We have our hands on the newhere at CNET, and have been putting it through its benchmark paces. In the meantime, we've been eager to see what differentiates this 2010 update from the 2009 version. While we had a and were disappointed that a handful were omitted, there are some key improvements that we're glad to see.
It's a bit disappointing, as it puts the aluminum 13-incher a step behind its older brothers for the time being, and makes the
On the other hand, there are other modest but notable improvements. The integrated Nvidia graphics have been updated to Nvidia's new GeForce 320M processor. It's an improvement over the already serviceable GeForce 9400M integrated graphics the 13-inch MacBook Pro has had since fall 2008, and should help this MacBook keep pace with current games. It's not a high-level processor, but it's far more than any thin portable laptop in this range usually has.
Most importantly, the battery life on this new MacBook Pro has been boosted again. This year's boosts, according to Apple, come from a combination of CPU efficiency and new battery chemistry, despite having a similar-size integrated battery in the same slim chassis. Our early benchmarks show six hours of run time on our video playback battery drain test, approaching an hour longer than last year's model.
Looks-wise, it's the same MacBook Pro we already like. The lines, the excellent backlit keyboard, the weight, the materials, and the screen all feel indistinguishable. A few small touches can be eagle-eyed by frequent Mac users. For example, the MagSafe magnetic power adapter cord has gotten a slight tweak, using a thinner side-attaching cable like the one on the MacBook Air. The cable juts out less and should, as a result, suffer fewer yank-outs.
Ports remain the same, but all new MacBook Pros contain a small but important upgrade to their Mini DisplayPort-out jacks--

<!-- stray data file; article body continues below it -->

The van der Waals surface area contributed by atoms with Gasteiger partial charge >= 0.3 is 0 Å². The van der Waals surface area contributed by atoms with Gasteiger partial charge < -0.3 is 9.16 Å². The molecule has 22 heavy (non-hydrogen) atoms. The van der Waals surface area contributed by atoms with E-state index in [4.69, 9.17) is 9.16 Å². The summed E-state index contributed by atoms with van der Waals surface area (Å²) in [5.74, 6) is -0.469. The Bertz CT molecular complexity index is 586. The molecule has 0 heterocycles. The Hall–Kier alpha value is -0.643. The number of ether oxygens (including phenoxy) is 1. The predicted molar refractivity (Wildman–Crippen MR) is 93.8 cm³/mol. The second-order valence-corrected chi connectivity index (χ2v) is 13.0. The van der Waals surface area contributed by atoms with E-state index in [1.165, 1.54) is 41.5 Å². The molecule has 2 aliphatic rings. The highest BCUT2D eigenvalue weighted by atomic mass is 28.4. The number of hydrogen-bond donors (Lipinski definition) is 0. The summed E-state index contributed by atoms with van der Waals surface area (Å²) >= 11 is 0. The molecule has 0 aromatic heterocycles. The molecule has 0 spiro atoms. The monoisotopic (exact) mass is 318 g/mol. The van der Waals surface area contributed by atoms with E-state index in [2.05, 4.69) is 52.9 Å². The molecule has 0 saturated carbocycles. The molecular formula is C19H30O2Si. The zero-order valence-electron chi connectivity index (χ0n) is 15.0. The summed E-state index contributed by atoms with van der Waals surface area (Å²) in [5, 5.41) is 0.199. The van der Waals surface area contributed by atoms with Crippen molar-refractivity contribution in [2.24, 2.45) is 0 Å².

The large glass multitouch clickable trackpad now has "inertial scrolling" that makes the trackpad work even more like an iPhone or iPad for flick-scrolling documents with two-finger gestures. We found it useful for long Web pages or documents, and it closes the gap even further between the iPhone OS touch-gesture world and the Mac OS X multitouch experience--hopefully Apple will add this tweak to previous Pros in a software update.
The 13-inch Pro's edge-to-edge glass-screened display remains at the same 1,280x800 resolution, since the 13-inch doesn't have a true 16x9 display. The 15- and 17-inch MacBook Pros offer an antiglare coating for an extra $50, but there's no option on the 13-inch to do the same.
There are also some spec bumps from the previous generation, as would be expected. Both configurations have 4GB of RAM, upgradable to 8GB for an extra $400. The lower-end MacBook Pro configuration, at $1,199, includes a 2.4GHz Core 2 Duo and a 250GB hard drive, and the $1,499 version has a 2.66GHz Core 2 Duo and a 320GB hard drive. You can upgrade to 500GB at 5,400rpm for an extra $150 over the base configuration, or you can add an SSD ranging from $350 for 128GB to $1,450 for 512GB.
While in one sense these 2010 MacBook Pro 13-inchers feel more like a slow evolution than a true next-gen leap, they are improvements from the 2009 editions at the same price. We'll post our full review soon.